By Henry Feldman
Historically, the final debate has been a pivotal moment in presidential elections, allowing candidates one last chance to pitch their message to the American people. In 1980, Jimmy Carter and Ronald Reagan were in a dead heat just a week before election day when Reagan’s superior debate performance earned him a landslide victory. With a few memorable lines, Reagan made voters think twice about re-electing the man responsible for America’s widespread economic illness.
Heading into last night’s debate, however, most people agreed that Trump vs. Clinton: Round Three would be a somewhat inconsequential affair. The contest had already reached its climactic moment ten days ago in St. Louis, and the candidates simply couldn’t be more vicious or divisive. Clinton had also opened up huge polling leads in many key states. Trump would need a miracle performance to change voters’ minds, and he had already exhausted all of his attacks in previous debates. For these reasons, it seemed like Wednesday’s battle at the University of Nevada, Las Vegas would be nothing more than a recap of the candidates’ stances on important issues– and for the most part, these expectations held true.
The first half of the debate was filled with substance, as the candidates stayed away from personal attacks. Fox News Moderator Chris Wallace opened with a series of questions surrounding the Supreme Court before asking Clinton and Trump to clarify their stances on abortion and the Second Amendment. Clinton used these prompts as an opportunity to speak generally about the Supreme Court’s activist role in American society, emphasizing that the court should stand with the American people, not wealthy corporations. She also shared her plan to appoint judges that will uphold Roe v. Wade and Obergefell v. Hodges, respect LGBT rights and overturn Citizens United.
Trump provided a strong response of his own, notably looking down at his notes before speaking. This is not something we have seen much of from the unfiltered Republican nominee, and his performance throughout the first 45 minutes was uncharacteristically serious. He began by dishing out a slew of quintessential Republican values, promising to appoint strict constructionists that will promote conservative beliefs. Trump also passionately defended the Second Amendment, which he feels is “under siege” by Clinton and the Democratic Party. He cited his NRA endorsement and his pro-life stance, hoping to connect with mainstream Republicans whose support he has lost since the infamous Billy Bush tapes were released. While discussing abortion, Trump employed some vivid imagery to demonize Clinton for being pro-choice and allowing late term abortions. This seemed to be an effective tactic, even if Clinton brushed it off as “scare rhetoric.”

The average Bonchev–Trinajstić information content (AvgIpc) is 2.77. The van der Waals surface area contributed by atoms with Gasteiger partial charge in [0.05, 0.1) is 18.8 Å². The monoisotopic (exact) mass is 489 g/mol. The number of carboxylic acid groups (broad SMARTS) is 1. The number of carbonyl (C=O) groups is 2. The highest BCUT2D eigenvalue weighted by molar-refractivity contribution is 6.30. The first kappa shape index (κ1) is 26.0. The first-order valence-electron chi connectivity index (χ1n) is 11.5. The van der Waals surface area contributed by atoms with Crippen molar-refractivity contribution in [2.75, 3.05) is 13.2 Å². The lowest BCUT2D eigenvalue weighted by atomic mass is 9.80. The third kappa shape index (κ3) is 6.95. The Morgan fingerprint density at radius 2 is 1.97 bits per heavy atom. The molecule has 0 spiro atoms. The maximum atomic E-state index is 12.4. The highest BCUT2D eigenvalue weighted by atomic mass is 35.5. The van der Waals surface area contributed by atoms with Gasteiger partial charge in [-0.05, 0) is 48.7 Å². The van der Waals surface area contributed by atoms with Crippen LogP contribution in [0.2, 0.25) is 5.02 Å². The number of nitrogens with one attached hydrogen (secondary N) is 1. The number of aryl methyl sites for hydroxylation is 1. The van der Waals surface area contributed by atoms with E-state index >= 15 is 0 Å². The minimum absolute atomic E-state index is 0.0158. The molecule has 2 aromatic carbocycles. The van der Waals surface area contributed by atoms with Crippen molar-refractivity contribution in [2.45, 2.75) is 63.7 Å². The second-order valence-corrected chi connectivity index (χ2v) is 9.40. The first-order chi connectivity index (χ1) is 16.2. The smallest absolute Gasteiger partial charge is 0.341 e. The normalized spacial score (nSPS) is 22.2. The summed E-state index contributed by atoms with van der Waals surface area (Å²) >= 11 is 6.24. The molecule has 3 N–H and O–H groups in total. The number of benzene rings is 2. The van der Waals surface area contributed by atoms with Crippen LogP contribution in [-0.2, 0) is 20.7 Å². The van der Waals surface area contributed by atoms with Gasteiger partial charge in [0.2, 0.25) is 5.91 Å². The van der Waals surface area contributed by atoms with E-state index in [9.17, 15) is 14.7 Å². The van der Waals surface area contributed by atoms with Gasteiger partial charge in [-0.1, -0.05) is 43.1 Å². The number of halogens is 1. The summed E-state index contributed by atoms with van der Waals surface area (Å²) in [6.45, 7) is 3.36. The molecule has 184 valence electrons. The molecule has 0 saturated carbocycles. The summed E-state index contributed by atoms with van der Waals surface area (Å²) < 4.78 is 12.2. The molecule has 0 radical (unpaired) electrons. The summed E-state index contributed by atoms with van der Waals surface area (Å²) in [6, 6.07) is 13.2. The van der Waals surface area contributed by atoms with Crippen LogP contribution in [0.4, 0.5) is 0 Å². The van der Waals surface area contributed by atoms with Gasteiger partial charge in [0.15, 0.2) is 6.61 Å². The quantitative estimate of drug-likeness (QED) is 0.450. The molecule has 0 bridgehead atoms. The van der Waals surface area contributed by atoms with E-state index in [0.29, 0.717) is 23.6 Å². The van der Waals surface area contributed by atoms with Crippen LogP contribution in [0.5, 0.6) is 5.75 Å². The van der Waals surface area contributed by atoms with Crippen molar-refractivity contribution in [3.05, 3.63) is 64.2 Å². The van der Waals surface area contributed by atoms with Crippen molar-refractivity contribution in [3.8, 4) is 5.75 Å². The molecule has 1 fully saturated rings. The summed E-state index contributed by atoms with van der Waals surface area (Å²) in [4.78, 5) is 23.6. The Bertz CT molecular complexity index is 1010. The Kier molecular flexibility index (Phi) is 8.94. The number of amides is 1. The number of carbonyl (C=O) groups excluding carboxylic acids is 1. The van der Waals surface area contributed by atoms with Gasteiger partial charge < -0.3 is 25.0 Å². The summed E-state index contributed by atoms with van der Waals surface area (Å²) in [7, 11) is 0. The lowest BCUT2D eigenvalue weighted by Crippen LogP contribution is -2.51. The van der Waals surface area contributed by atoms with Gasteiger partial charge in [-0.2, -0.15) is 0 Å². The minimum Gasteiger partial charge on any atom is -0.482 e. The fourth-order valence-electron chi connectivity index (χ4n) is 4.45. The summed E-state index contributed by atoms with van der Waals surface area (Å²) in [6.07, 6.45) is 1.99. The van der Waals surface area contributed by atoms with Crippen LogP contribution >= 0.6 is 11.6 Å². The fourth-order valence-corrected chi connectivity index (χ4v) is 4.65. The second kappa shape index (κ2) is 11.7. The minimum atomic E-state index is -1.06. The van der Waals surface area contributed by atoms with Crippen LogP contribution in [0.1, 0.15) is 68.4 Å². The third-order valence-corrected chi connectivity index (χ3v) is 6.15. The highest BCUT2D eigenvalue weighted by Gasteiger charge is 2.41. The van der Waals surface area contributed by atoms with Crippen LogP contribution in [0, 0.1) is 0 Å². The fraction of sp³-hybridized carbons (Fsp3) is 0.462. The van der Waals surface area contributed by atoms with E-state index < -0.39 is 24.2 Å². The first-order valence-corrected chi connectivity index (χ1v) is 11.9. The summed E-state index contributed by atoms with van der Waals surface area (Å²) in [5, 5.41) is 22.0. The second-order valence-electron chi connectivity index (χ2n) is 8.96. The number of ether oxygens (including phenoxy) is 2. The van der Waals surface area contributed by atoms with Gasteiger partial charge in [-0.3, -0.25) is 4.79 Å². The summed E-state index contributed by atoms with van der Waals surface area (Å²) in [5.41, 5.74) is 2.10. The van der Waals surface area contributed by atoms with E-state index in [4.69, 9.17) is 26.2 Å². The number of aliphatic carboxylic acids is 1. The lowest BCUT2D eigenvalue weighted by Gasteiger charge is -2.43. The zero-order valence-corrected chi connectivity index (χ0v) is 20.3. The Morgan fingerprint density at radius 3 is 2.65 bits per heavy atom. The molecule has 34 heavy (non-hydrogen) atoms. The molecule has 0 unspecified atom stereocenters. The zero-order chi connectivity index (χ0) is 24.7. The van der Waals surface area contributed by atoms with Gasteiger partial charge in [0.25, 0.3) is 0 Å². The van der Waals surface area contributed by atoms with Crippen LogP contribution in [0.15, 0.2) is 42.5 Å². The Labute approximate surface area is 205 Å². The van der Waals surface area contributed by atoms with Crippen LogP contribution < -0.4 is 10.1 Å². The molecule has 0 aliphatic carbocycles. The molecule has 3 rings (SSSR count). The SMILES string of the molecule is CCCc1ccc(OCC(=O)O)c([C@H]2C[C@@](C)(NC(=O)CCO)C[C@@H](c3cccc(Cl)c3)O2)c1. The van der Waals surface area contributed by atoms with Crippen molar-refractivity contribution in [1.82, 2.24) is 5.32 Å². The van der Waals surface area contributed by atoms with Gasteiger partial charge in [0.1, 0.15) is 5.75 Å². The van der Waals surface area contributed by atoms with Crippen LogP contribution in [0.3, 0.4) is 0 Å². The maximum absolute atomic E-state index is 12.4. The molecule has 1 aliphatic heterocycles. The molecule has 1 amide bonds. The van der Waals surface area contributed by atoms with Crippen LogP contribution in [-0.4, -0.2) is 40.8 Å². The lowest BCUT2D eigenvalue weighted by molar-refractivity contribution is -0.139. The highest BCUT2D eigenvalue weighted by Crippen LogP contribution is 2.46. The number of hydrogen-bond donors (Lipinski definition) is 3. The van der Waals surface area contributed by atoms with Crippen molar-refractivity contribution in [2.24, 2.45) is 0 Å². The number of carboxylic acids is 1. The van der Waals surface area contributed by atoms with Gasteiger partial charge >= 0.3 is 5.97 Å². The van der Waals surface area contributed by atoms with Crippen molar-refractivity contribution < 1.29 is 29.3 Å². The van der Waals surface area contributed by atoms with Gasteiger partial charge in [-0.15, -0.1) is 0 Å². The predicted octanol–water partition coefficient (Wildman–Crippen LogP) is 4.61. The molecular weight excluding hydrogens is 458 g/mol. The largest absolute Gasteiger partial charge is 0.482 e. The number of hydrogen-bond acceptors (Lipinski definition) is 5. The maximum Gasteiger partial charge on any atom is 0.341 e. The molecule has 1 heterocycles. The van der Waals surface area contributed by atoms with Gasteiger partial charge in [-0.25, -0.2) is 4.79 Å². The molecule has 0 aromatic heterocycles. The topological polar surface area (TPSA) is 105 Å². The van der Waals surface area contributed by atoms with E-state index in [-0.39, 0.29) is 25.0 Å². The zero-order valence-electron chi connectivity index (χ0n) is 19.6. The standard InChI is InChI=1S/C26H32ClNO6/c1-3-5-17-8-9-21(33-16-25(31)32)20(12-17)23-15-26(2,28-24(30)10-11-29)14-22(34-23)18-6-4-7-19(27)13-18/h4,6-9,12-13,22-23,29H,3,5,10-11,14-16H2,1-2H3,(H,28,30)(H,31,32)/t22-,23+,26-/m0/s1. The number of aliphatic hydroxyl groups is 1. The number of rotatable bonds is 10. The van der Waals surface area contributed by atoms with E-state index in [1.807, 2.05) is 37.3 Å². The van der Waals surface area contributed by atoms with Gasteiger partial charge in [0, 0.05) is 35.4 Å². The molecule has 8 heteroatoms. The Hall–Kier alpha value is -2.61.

As the conversation shifted to immigration reform, the candidates spelled out their partisan plans one last time. Trump emphasized the need to secure our borders, throw up the wall, and send back all the “bad hombres” to Mexico. This comment was evidently racist, considering that Trump was associating the whole hispanic immigrant population with drugs and criminal behavior. Huffington Post editor Carolina Moreno seems to agree, contending that “[the use of] Spanish while discussing immigrants in a negative fashion is almost meant to prompt voters to link the entire Latino population with something negative.” It is also important to understand that this was no offhand comment. Trump slipped in the “bad hombres” remark just after he had outlined his immigration policies that focus on keeping Mexican immigrants from flocking to the US and on kicking out the ones that are already here. I’ve tried to stay impartial throughout these recaps, but I feel a responsibility to point out this glaring racism.
I found myself mouthing some of the soundbites as the candidates were saying them, which either means that I need a break from politics, or that our election season has been going on for way too long– or both.